*3 Our court has had only a few occasions to apply Spokeo. In Hancock v. Urban Outfitters, Inc., 830 F.3d 511 (D.C. Cir. 2016), for example, we found that plaintiffs who alleged that a retailer’s request for their zip codes violated District of Columbia consumer-protection law lacked standing. As we explained, the plaintiffs asserted only “a bare violation of the requirements of D.C. law,” and failed to allege any concrete injury from the disclosure of a zip code, “for example, any invasion of privacy, increased risk of fraud or identity theft, or pecuniary or emotional injury.” Id. at 514. Collecting Spokeo’s scattered definitions of concreteness, we held that a “plaintiff must allege some ‘concrete interest’ that is ‘de facto,’ ‘real,’ and ‘actually exist[s].’ ” Id. (alteration in original) (quoting Spokeo, 136 S.Ct. at 1548, 1549).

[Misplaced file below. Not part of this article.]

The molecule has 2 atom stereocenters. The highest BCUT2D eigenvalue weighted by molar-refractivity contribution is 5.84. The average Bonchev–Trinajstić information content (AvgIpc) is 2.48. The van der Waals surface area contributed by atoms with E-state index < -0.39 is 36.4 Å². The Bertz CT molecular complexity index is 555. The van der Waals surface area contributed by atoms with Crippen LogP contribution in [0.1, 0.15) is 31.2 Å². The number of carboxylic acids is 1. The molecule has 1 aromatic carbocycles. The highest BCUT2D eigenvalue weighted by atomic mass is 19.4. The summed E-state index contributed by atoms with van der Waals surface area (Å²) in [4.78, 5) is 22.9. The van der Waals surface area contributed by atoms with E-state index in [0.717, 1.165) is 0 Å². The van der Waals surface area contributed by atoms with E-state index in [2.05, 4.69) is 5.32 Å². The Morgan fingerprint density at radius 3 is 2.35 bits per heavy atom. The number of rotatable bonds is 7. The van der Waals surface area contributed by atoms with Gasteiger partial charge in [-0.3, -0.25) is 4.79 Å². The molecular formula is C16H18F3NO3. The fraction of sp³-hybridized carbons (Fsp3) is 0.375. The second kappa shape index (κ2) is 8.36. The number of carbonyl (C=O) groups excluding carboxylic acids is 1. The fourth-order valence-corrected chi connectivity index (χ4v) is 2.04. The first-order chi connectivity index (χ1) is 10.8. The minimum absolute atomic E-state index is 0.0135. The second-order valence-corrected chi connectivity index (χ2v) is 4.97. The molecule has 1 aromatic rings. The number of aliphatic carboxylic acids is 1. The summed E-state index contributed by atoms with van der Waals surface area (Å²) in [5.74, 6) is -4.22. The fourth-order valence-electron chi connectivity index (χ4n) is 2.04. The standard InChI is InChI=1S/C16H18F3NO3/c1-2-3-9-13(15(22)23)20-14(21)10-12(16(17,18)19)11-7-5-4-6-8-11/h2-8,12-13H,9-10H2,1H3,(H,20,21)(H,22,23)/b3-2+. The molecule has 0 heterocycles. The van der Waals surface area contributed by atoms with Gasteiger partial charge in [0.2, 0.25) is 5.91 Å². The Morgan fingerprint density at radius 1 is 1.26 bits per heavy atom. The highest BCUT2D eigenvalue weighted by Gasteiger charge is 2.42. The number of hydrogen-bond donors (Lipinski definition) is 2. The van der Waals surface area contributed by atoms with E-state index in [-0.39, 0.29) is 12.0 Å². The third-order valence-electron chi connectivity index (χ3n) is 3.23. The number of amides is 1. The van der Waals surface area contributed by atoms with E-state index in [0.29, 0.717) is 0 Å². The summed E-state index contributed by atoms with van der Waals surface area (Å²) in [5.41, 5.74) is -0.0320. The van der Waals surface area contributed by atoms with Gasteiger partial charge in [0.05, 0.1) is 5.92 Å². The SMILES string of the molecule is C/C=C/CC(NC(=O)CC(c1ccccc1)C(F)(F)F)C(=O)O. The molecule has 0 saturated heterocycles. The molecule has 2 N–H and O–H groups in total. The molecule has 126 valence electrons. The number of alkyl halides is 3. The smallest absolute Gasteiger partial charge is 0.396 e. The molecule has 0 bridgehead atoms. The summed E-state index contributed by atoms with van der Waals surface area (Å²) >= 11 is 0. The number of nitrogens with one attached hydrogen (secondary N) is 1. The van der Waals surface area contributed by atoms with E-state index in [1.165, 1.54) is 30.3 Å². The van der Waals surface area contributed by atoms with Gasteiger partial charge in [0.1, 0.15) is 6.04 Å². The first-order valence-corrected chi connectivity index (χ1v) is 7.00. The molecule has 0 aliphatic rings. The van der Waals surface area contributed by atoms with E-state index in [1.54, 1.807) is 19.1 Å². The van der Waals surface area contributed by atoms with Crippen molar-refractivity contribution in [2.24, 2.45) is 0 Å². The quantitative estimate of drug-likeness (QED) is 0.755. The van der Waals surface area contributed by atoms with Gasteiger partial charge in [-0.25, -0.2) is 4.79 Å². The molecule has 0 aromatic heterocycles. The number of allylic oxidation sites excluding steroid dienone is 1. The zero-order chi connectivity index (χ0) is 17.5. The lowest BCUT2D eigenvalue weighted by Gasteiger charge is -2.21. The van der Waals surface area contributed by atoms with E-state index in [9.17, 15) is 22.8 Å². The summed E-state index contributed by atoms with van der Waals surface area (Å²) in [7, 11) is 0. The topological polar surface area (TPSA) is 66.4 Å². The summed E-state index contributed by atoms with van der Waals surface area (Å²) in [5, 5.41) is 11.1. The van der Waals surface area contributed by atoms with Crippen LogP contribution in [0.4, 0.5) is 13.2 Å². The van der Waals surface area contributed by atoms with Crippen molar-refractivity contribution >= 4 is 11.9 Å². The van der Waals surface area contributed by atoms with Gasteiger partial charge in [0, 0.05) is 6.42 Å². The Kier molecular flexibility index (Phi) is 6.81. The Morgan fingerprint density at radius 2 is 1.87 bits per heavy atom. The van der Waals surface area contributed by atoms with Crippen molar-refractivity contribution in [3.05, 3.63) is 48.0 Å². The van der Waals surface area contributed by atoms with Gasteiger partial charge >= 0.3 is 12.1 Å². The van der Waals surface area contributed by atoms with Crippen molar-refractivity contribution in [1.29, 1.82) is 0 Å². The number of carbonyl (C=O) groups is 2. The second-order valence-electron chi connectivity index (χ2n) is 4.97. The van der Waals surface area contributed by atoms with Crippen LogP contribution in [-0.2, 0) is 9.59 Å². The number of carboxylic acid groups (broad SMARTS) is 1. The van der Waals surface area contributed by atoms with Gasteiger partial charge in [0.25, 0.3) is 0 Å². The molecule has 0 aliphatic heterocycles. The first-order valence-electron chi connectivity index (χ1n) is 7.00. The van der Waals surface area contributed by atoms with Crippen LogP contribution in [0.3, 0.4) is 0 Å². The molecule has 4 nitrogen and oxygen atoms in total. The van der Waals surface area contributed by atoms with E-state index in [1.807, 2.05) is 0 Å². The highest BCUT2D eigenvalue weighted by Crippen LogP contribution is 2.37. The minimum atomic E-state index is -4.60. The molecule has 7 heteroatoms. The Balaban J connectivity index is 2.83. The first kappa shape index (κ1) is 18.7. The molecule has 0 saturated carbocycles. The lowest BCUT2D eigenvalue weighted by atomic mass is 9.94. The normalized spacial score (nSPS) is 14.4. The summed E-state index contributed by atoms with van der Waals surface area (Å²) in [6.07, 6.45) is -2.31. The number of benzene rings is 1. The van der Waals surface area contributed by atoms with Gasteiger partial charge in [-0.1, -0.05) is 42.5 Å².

Although helpful, Hancock does not control here. In that case, we found that a request for potentially harmless information—a zip code—had inflicted no concrete injury. See id. (“If, as the Supreme Court advised, disclosure of an incorrect zip code is not a concrete Article III injury, then even less so is [plaintiffs’] naked assertion that a zip code was requested and recorded without any concrete consequence.”). By contrast, here we address information that could easily harm a driver were it shared with prospective employers. See Appellants’ Br. 41–42 (explaining that reports of safety violations can meaningfully affect a driver’s professional reputation and employment prospects).